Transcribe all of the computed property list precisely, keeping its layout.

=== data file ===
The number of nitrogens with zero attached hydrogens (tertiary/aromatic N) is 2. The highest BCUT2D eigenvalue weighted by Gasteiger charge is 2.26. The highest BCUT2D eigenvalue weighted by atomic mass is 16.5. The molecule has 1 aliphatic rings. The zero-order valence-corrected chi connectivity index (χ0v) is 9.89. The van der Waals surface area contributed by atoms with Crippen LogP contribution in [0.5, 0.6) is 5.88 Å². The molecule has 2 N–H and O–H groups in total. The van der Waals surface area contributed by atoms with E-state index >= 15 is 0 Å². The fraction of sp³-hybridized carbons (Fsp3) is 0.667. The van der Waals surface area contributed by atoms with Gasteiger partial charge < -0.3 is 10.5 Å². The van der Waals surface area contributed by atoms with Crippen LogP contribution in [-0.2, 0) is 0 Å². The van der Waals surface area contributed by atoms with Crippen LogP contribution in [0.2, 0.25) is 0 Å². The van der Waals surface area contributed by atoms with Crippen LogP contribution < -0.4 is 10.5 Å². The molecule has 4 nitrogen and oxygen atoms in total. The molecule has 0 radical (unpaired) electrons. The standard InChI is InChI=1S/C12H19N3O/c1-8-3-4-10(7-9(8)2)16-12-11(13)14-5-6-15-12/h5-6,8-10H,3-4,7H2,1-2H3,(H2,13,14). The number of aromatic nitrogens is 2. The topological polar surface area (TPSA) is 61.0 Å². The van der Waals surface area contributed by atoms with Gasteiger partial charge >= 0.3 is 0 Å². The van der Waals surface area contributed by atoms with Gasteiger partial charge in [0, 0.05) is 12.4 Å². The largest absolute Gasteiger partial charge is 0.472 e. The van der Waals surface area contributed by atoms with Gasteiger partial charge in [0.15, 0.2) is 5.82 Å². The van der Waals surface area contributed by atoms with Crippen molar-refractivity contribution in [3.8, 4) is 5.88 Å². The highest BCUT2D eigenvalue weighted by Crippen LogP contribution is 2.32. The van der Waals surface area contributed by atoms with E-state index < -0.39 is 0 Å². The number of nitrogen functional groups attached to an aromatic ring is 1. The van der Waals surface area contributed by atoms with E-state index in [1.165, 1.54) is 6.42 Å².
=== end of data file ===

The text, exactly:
The number of nitrogens with zero attached hydrogens (tertiary/aromatic N) is 2. The highest BCUT2D eigenvalue weighted by Gasteiger charge is 2.26. The highest BCUT2D eigenvalue weighted by atomic mass is 16.5. The molecule has 1 aliphatic rings. The zero-order valence-corrected chi connectivity index (χ0v) is 9.89. The van der Waals surface area contributed by atoms with Crippen LogP contribution in [0.5, 0.6) is 5.88 Å². The molecule has 2 N–H and O–H groups in total. The van der Waals surface area contributed by atoms with E-state index >= 15 is 0 Å². The fraction of sp³-hybridized carbons (Fsp3) is 0.667. The van der Waals surface area contributed by atoms with Gasteiger partial charge < -0.3 is 10.5 Å². The van der Waals surface area contributed by atoms with Crippen LogP contribution in [-0.2, 0) is 0 Å². The van der Waals surface area contributed by atoms with Crippen LogP contribution in [0.2, 0.25) is 0 Å². The van der Waals surface area contributed by atoms with Crippen LogP contribution < -0.4 is 10.5 Å². The molecule has 4 nitrogen and oxygen atoms in total. The molecule has 0 radical (unpaired) electrons. The standard InChI is InChI=1S/C12H19N3O/c1-8-3-4-10(7-9(8)2)16-12-11(13)14-5-6-15-12/h5-6,8-10H,3-4,7H2,1-2H3,(H2,13,14). The number of aromatic nitrogens is 2. The topological polar surface area (TPSA) is 61.0 Å². The van der Waals surface area contributed by atoms with Gasteiger partial charge >= 0.3 is 0 Å². The van der Waals surface area contributed by atoms with Gasteiger partial charge in [0, 0.05) is 12.4 Å². The largest absolute Gasteiger partial charge is 0.472 e. The van der Waals surface area contributed by atoms with Gasteiger partial charge in [0.15, 0.2) is 5.82 Å². The van der Waals surface area contributed by atoms with Crippen molar-refractivity contribution in [3.8, 4) is 5.88 Å². The highest BCUT2D eigenvalue weighted by Crippen LogP contribution is 2.32. The van der Waals surface area contributed by atoms with E-state index < -0.39 is 0 Å². The number of nitrogen functional groups attached to an aromatic ring is 1. The van der Waals surface area contributed by atoms with E-state index in [1.165, 1.54) is 6.42 Å².